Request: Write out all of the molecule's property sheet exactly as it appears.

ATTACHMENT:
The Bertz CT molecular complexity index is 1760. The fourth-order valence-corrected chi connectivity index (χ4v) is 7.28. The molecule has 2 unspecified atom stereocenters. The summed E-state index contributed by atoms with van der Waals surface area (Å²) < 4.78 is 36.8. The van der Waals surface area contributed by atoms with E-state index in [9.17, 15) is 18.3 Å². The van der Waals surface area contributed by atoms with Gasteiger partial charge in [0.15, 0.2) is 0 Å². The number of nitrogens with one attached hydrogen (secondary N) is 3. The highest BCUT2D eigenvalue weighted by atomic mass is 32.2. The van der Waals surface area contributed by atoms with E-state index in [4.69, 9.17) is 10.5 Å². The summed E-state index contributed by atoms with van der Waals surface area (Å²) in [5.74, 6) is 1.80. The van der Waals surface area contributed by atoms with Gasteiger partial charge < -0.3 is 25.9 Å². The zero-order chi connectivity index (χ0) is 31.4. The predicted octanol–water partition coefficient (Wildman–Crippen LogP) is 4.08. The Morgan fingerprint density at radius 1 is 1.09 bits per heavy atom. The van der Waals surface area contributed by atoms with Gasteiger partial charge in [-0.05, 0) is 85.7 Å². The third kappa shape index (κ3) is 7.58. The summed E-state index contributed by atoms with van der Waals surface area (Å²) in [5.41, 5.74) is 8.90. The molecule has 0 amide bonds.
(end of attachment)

The Bertz CT molecular complexity index is 1760. The fourth-order valence-corrected chi connectivity index (χ4v) is 7.28. The molecule has 2 unspecified atom stereocenters. The summed E-state index contributed by atoms with van der Waals surface area (Å²) < 4.78 is 36.8. The van der Waals surface area contributed by atoms with E-state index in [9.17, 15) is 18.3 Å². The van der Waals surface area contributed by atoms with Gasteiger partial charge in [0.15, 0.2) is 0 Å². The number of nitrogens with one attached hydrogen (secondary N) is 3. The highest BCUT2D eigenvalue weighted by atomic mass is 32.2. The van der Waals surface area contributed by atoms with E-state index in [4.69, 9.17) is 10.5 Å². The summed E-state index contributed by atoms with van der Waals surface area (Å²) in [5.74, 6) is 1.80. The van der Waals surface area contributed by atoms with Gasteiger partial charge < -0.3 is 25.9 Å². The zero-order chi connectivity index (χ0) is 31.4. The predicted octanol–water partition coefficient (Wildman–Crippen LogP) is 4.08. The Morgan fingerprint density at radius 1 is 1.09 bits per heavy atom. The van der Waals surface area contributed by atoms with Gasteiger partial charge in [-0.05, 0) is 85.7 Å². The third kappa shape index (κ3) is 7.58. The summed E-state index contributed by atoms with van der Waals surface area (Å²) in [5.41, 5.74) is 8.90. The molecule has 0 amide bonds.